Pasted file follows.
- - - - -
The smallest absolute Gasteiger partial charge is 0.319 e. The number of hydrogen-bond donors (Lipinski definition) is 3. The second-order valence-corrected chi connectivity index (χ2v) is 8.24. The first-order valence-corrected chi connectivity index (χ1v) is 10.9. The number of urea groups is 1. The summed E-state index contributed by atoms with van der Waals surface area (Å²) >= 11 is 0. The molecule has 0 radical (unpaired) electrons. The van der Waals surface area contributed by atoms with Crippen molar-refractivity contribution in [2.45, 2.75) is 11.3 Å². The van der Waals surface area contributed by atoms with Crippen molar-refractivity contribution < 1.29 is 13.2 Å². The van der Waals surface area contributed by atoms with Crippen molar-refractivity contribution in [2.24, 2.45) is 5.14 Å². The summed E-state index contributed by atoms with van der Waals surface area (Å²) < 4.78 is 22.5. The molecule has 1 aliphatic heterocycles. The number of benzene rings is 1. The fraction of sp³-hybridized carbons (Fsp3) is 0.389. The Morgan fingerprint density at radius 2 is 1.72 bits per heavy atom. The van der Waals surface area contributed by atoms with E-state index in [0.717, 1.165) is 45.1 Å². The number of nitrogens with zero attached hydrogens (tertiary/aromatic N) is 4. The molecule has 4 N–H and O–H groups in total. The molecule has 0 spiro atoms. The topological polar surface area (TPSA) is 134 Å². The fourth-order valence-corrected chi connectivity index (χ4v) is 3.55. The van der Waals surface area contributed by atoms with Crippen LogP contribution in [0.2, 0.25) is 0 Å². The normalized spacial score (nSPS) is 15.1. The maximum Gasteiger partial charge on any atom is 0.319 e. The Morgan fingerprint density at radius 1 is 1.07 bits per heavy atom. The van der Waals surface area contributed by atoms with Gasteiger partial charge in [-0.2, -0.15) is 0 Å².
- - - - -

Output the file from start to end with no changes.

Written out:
The smallest absolute Gasteiger partial charge is 0.319 e. The number of hydrogen-bond donors (Lipinski definition) is 3. The second-order valence-corrected chi connectivity index (χ2v) is 8.24. The first-order valence-corrected chi connectivity index (χ1v) is 10.9. The number of urea groups is 1. The summed E-state index contributed by atoms with van der Waals surface area (Å²) >= 11 is 0. The molecule has 0 radical (unpaired) electrons. The van der Waals surface area contributed by atoms with Crippen molar-refractivity contribution in [2.45, 2.75) is 11.3 Å². The van der Waals surface area contributed by atoms with Crippen molar-refractivity contribution < 1.29 is 13.2 Å². The van der Waals surface area contributed by atoms with Crippen molar-refractivity contribution in [2.24, 2.45) is 5.14 Å². The summed E-state index contributed by atoms with van der Waals surface area (Å²) < 4.78 is 22.5. The molecule has 1 aliphatic heterocycles. The number of benzene rings is 1. The fraction of sp³-hybridized carbons (Fsp3) is 0.389. The Morgan fingerprint density at radius 2 is 1.72 bits per heavy atom. The van der Waals surface area contributed by atoms with E-state index in [0.717, 1.165) is 45.1 Å². The number of nitrogens with zero attached hydrogens (tertiary/aromatic N) is 4. The molecule has 4 N–H and O–H groups in total. The molecule has 0 spiro atoms. The topological polar surface area (TPSA) is 134 Å². The fourth-order valence-corrected chi connectivity index (χ4v) is 3.55. The van der Waals surface area contributed by atoms with Crippen LogP contribution in [0.2, 0.25) is 0 Å². The normalized spacial score (nSPS) is 15.1. The maximum Gasteiger partial charge on any atom is 0.319 e. The Morgan fingerprint density at radius 1 is 1.07 bits per heavy atom. The van der Waals surface area contributed by atoms with Gasteiger partial charge in [-0.2, -0.15) is 0 Å².